Social Web Impact and the Future of the Internet
How social web will rule in the future
In a dense, 87-page report, Morgan Stanley analysts have charted the most important online trends and predicted the future of the Internet. In addition to forecasting more online shopping and showing the geographical distribution of Internet users, the study also shows a dramatic shift toward mobile web use.
Including devices such as the Kindle, the iPhone and other smartphones, web-enabled tablets, GPS systems, video games and wireless home appliances, the growth of the mobile web has been exponential — and we’re still just at the beginning of this cycle. Morgan Stanley’s analysts believe that, based on the current rate of change and adoption, the mobile web will be bigger than desktop Internet use by 2015.
The mobile wealth creation/destruction cycle is in its earliest stages. The proliferation of better devices and the availability of better data coverage are two trends driving growth; having better services and smaller, cheaper devices has led to a huge explosion in mobile technology that far outpaces the growth of any other computing cycle.
And speaking of coverage, global 3G penetration is expected to hit 21% this year. In Japan, where the U.S. looks to find its mobile roadmap for the future, 96% of mobile subscribers already have 3G coverage. In Western Europe, the penetration is around 54%, just slightly above 46% in the U.S. In developing and/or economically depressed areas, including the Middle East, Africa, parts of Asia, Eastern Europe and South America, 3G penetration is still in the single digits. Morgan Stanley identifies 3G access as a key point in the success of the mobile web.
Finally, mobile e-commerce is ramping up faster than online e-commerce, now making up 4% of total retail sales. In certain categories, such as computers, consumer electronics, music, movies, tickets, video games and books, online sales account for between 45% and 20% of the total retail market. Japan’s Rakuten shows how the mobile share of e-commerce is growing as well, from 10% of e-commerce in 2006 to nearly 20% now.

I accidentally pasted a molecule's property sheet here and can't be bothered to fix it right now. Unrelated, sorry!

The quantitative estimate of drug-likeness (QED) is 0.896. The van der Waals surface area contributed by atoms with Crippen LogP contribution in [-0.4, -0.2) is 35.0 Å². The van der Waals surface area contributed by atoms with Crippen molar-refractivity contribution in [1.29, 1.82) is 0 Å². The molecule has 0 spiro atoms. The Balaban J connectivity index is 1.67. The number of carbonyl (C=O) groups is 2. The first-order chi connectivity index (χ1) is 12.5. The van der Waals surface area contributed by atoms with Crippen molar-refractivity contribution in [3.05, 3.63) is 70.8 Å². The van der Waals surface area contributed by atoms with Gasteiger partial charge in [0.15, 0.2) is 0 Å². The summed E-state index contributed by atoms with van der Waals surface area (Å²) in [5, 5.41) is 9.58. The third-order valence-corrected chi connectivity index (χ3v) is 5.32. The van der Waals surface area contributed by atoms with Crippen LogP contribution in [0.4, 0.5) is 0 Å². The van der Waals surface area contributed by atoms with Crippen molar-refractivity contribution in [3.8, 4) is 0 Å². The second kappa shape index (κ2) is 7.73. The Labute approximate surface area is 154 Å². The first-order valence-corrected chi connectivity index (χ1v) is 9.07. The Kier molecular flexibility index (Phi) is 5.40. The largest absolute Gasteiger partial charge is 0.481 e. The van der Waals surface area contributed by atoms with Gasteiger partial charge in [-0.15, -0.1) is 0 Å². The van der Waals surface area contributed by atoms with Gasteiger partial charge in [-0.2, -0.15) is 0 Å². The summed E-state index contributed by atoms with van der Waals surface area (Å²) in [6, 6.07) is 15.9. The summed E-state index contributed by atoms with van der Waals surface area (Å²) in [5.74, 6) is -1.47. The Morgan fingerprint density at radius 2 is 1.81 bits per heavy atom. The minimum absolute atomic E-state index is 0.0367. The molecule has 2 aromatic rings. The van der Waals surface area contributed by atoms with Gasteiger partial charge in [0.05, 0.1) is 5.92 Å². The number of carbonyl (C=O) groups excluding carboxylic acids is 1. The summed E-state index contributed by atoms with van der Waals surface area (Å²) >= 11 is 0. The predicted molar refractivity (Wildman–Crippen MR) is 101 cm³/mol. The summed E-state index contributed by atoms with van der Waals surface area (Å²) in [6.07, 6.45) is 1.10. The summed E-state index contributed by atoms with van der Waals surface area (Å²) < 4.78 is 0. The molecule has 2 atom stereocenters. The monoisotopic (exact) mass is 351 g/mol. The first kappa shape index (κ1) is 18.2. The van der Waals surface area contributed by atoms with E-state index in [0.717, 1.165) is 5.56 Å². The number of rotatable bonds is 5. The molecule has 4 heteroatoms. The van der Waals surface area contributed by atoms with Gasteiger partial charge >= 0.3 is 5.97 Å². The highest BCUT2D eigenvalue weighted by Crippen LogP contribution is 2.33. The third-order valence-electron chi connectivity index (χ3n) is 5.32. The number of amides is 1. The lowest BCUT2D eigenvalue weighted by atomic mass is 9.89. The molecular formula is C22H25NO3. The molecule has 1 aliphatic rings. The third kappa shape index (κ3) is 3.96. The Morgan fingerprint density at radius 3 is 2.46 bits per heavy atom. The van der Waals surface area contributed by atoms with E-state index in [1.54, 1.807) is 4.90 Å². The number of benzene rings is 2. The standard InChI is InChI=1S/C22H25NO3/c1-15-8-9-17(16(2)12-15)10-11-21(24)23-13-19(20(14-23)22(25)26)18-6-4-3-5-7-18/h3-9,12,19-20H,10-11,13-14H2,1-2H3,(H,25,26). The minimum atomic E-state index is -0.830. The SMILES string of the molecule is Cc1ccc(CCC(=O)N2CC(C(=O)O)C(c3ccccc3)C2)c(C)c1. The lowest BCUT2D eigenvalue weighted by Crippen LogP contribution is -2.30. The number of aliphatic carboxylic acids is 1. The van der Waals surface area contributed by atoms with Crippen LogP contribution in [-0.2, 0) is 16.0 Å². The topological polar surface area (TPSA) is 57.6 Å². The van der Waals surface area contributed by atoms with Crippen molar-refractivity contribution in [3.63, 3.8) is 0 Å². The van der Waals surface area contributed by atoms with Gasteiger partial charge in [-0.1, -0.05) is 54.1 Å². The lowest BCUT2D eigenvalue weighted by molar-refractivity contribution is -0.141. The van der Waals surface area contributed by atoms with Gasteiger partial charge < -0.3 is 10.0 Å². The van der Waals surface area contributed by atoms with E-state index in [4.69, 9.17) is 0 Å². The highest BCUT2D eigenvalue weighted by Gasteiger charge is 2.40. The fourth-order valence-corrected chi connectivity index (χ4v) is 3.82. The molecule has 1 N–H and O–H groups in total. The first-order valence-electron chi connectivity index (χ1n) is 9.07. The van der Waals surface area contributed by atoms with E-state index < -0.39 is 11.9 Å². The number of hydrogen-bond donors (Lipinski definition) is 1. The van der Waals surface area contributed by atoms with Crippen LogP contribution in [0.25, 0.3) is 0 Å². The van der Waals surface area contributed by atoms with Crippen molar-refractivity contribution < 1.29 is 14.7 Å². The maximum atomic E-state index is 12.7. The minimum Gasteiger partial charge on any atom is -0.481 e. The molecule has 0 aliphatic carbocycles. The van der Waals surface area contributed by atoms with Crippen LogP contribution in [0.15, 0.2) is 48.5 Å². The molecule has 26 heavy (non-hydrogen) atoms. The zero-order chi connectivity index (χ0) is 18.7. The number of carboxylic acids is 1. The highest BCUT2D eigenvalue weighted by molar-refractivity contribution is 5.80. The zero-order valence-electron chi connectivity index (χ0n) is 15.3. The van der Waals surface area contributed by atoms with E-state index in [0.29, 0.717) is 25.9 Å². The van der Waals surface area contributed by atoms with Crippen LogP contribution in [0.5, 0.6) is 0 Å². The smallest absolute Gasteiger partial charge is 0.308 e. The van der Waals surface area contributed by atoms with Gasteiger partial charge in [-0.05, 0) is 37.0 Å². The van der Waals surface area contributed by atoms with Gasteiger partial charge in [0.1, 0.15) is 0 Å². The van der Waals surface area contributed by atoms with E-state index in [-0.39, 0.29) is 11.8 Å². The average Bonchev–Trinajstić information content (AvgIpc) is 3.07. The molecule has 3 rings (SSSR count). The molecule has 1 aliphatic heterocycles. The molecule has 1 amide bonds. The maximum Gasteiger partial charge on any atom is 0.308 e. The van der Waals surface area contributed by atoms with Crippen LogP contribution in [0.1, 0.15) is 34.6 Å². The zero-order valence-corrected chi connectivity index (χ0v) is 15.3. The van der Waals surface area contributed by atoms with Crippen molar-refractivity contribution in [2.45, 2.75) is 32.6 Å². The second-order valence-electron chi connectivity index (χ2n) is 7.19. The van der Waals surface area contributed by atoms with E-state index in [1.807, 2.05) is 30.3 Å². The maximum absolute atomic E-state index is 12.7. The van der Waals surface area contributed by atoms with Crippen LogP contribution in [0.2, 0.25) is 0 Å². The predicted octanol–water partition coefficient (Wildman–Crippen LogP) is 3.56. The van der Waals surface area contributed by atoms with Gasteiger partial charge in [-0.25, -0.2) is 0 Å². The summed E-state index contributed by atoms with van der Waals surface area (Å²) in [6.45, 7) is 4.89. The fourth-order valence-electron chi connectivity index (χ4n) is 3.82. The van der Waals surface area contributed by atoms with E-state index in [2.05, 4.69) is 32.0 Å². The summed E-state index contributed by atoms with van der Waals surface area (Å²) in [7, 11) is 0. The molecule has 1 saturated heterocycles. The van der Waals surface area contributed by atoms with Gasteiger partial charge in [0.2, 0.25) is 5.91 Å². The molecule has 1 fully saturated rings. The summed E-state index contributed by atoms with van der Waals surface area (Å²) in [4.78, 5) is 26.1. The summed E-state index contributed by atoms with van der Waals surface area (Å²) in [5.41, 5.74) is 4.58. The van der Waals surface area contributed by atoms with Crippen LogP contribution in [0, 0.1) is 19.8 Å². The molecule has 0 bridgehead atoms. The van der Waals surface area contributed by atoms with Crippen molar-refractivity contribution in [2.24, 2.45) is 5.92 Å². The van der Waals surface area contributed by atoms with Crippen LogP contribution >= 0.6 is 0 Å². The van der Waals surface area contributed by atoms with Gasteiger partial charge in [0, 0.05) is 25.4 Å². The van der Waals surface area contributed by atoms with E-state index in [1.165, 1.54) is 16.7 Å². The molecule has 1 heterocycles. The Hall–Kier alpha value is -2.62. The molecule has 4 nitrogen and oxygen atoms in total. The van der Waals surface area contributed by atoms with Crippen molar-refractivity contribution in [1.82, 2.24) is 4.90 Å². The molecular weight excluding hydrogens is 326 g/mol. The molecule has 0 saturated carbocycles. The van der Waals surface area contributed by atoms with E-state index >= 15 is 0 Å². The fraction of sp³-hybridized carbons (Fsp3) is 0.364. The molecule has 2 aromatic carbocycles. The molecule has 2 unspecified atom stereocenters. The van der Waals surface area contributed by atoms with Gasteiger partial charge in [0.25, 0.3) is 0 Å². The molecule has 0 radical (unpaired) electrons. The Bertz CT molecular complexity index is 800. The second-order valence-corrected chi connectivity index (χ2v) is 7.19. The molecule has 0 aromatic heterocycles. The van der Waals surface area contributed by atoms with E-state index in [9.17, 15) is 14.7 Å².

Notes on the Social Web
Social network use has already eclipsed e-mail use. People started spending more time on sites such as Facebook, Twitter and MySpace back in 2007; in 2009, there were more users on social networks than users of e-mail.
In the past three years, two sites have gained a huge amount of mindshare around the world. The number of minutes spent online from a global audience was dominated by Yahoo and MSN in 2006. Today, Facebook is the website that gets by far the most attention, minute for minute, with YouTube holding a steady second position.
Other Stats of Interest
- 48% of all Internet users come from just five countries (Brazil, Russia, China, India and the U.S.).
- Video accounts for 69% of mobile data traffic.
- Facebook is the single largest repository for user-generated content such as pics, videos, links and comments.
- Apple and Android platforms are gaining in the mobile OS market, while Windows Mobile, RIM and Palm decline.
- More and more, we are expecting to have access to our “stuff,” i.e. music, documents and applications, in the cloud.
- The overlap between mobile users and social web users continues to grow; more and more users are accessing the social web from a mobile device.
- If Skype were a telecommunications carrier, it would be the largest carrier in the world, with 521 million registered users.
- Games are bigger than any other app category — both for the social web and for mobile devices.
- Real-time technology and location-based services are expected to drive mobile retail.
- Online ad sales are growing, but virtual goods, premium content and other models are big business, especially for the mobile web.
- The average iPhone user only spends 45% of his on-device time making voice calls.
Stay tuned for more social web impact inside our latest news blog.